Scientists Plan to Resurrect the Wooly Mammoth!

Ananya Joseph

We all know that Mammatus Primigenius or the Wooly Mammoth went extinct about 10,000 years ago. Well, now scientist think that they can bring it back alive! They think doing this will balance out the life in the Arctic Tundra. It may help slow global warming and the green house gas effect. Let’s find out more about the scientist’s plan for the future of this creature, but before that let’s review some facts on the Wooly Mammoth.

They went extinct because of the increase in climate and human hunting. Humans hunted them for their meat, fur and bones. We know a lot about them today because they were preserved under ice, which kept their bodies almost fully intact. In fact, Botanist Mikhail Ivanovich Adams found the first Siberian Woolly Mammoth fossils in 1806. They are about 13 feet tall and weigh about 6 tons. Their fur is almost 3 feet long. A woolly mammoth’s habitat is a frigid plane in the Arctic. But scientists found out that the Woolly Mammoth and Asian Elephant both originated from Africa. They lived there for about 4 million years before moving up Southern Europe. Millions of years later they spread out into modern day Siberia, and northern plains of Canada. During this time was when the Ice Age event occurred. A lot of mammoths died at the end of the last ice age.

Now you might ask yourself why do scientists want to resurrect the wooly mammoth after we’ve lived without them for a long time? Well, scientist and geneticist think that bringing back the mammoth will fix the Arctic Tundra and help stop the release of greenhouse gas emissions. You see, Arctic grounds are covered with permafrost, it has been frozen since the Pleistocene Age. It holds a big amount of carbon, that is accumulated from dead plants, and it is kept frozen by the cold temperature. The quantity of carbon is about twice as much there is in the atmosphere. When it unfreezes, because of the planet warming up, the micrbroes will break down the soil around it and release a lot of carbon and methane into the air. This will create a major negative impact on climate change.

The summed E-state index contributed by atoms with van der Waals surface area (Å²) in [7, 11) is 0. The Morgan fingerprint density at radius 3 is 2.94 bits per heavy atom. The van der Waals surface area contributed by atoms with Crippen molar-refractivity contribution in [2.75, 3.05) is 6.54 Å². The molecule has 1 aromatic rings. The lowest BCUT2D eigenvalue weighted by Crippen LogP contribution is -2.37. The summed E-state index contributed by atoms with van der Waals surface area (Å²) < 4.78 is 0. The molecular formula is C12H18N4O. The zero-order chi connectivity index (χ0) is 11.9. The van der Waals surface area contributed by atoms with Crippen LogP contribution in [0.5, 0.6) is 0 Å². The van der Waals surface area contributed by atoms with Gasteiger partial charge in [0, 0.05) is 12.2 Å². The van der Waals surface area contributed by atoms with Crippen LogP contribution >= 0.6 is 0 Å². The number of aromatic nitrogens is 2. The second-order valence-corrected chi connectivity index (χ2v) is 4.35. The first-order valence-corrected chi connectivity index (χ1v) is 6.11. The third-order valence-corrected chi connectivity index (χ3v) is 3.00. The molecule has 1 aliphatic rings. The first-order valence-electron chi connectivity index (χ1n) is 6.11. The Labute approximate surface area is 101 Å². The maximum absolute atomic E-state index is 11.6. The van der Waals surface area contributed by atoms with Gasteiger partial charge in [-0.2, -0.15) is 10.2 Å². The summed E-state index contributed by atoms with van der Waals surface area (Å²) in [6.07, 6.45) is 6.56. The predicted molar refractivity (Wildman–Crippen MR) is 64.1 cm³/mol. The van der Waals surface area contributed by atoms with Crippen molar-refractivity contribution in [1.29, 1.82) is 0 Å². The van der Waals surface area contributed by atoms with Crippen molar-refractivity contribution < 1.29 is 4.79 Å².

This is where the elephants come in. Since they are so big, they trample the bushes and shrubs and uproot the trees. They rearrange the landscape. The grass with permafrost will observe less amount of sunlight, which will slow the thawing of the permafrost, and as a result climate change will get better. So in this indirect way they act as “geoengineers”. Bringing mammoth like creatures could recreate the whole steppe ecosystem for the better. Their existence will make the land around them flourish. 

Gensists coming from Havard are planning to clone living cells that contain a small amount of DNA. They will create an embryo that has mammoth DNA. Now, a mammoth can not be fully recreated but it could be a hybrid elephant with some mammoth traits. Scientist have been planning and experimenting this for almost 20 years. This is being led by Havard scientist George Church and Ben Lamm. They aim to use CRISPR gene-editing technique to bring mammoths back. They want to return the mammoth by the late 2020s. A company named Colossal is funding $15 million to help accomplish this project. 

Scientist can tell us a lot about their plan but let’s hear something from our science teachers here at Rio. 7th grade science teacher Miss.Bretthauer thinks that it may be possible. “I think scientists have been successful at cloning other organisms, so it might be possible.  Whether it is a good idea or not is another question I would ask. As sad as it may seem, species die out for different reasons, sometimes those reasons might have changed things for the better,” she said.  She also think that it is very important for us to know about the world problems around us. “Absolutely. Knowing how we are living is affecting the earth, it is important for all of us. Choices we are making now will impact the future.” Miss. Bretthauer suggested some ways we can do our part to help the planet ,”Recycle, use less plastic, cut down on use of things that burn fossil fuels.’’

Losing the wooly mammoth created some major impacts on the planet. Now, scientist are doing their best to fix the ecosystem. But as more animals go extinct, the more ecosystems in our planet are falling apart. Animals can’t adapt to every change, at one point they will die off. All these problems, global warming, deforestation, pollution etc. can only be fixed by us. So everyone does their part in our world. “Environment is no one’s property to destroy; It is everybody’s responsibility to protect.” – Mohit Agadi